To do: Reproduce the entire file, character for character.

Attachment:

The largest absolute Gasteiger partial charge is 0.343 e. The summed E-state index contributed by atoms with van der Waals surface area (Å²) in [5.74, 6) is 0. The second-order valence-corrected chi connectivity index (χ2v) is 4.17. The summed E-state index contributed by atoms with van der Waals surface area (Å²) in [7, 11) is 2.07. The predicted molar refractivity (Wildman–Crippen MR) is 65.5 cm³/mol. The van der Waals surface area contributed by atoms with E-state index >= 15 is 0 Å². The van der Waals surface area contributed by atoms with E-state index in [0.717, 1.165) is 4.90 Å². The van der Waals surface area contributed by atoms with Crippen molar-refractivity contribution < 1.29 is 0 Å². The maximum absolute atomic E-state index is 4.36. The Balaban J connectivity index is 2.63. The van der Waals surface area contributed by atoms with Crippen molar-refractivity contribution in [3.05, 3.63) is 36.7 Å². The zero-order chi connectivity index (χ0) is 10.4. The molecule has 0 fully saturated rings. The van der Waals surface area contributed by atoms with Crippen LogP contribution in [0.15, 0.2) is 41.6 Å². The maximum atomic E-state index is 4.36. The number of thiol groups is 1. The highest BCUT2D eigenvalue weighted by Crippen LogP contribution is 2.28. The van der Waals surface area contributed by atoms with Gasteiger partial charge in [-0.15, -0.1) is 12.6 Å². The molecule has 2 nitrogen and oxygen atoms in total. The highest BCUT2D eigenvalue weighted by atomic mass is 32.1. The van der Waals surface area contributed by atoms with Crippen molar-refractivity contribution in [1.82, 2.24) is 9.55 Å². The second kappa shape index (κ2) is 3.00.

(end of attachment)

The largest absolute Gasteiger partial charge is 0.343 e. The summed E-state index contributed by atoms with van der Waals surface area (Å²) in [5.74, 6) is 0. The second-order valence-corrected chi connectivity index (χ2v) is 4.17. The summed E-state index contributed by atoms with van der Waals surface area (Å²) in [7, 11) is 2.07. The predicted molar refractivity (Wildman–Crippen MR) is 65.5 cm³/mol. The van der Waals surface area contributed by atoms with E-state index >= 15 is 0 Å². The van der Waals surface area contributed by atoms with E-state index in [0.717, 1.165) is 4.90 Å². The van der Waals surface area contributed by atoms with Crippen molar-refractivity contribution < 1.29 is 0 Å². The maximum absolute atomic E-state index is 4.36. The Balaban J connectivity index is 2.63. The van der Waals surface area contributed by atoms with Crippen molar-refractivity contribution in [3.05, 3.63) is 36.7 Å². The zero-order chi connectivity index (χ0) is 10.4. The molecule has 0 fully saturated rings. The van der Waals surface area contributed by atoms with Crippen LogP contribution in [0.15, 0.2) is 41.6 Å². The maximum atomic E-state index is 4.36. The number of thiol groups is 1. The highest BCUT2D eigenvalue weighted by Crippen LogP contribution is 2.28. The van der Waals surface area contributed by atoms with Gasteiger partial charge in [-0.15, -0.1) is 12.6 Å². The molecule has 2 nitrogen and oxygen atoms in total. The highest BCUT2D eigenvalue weighted by atomic mass is 32.1. The van der Waals surface area contributed by atoms with Crippen molar-refractivity contribution in [1.82, 2.24) is 9.55 Å². The second kappa shape index (κ2) is 3.00.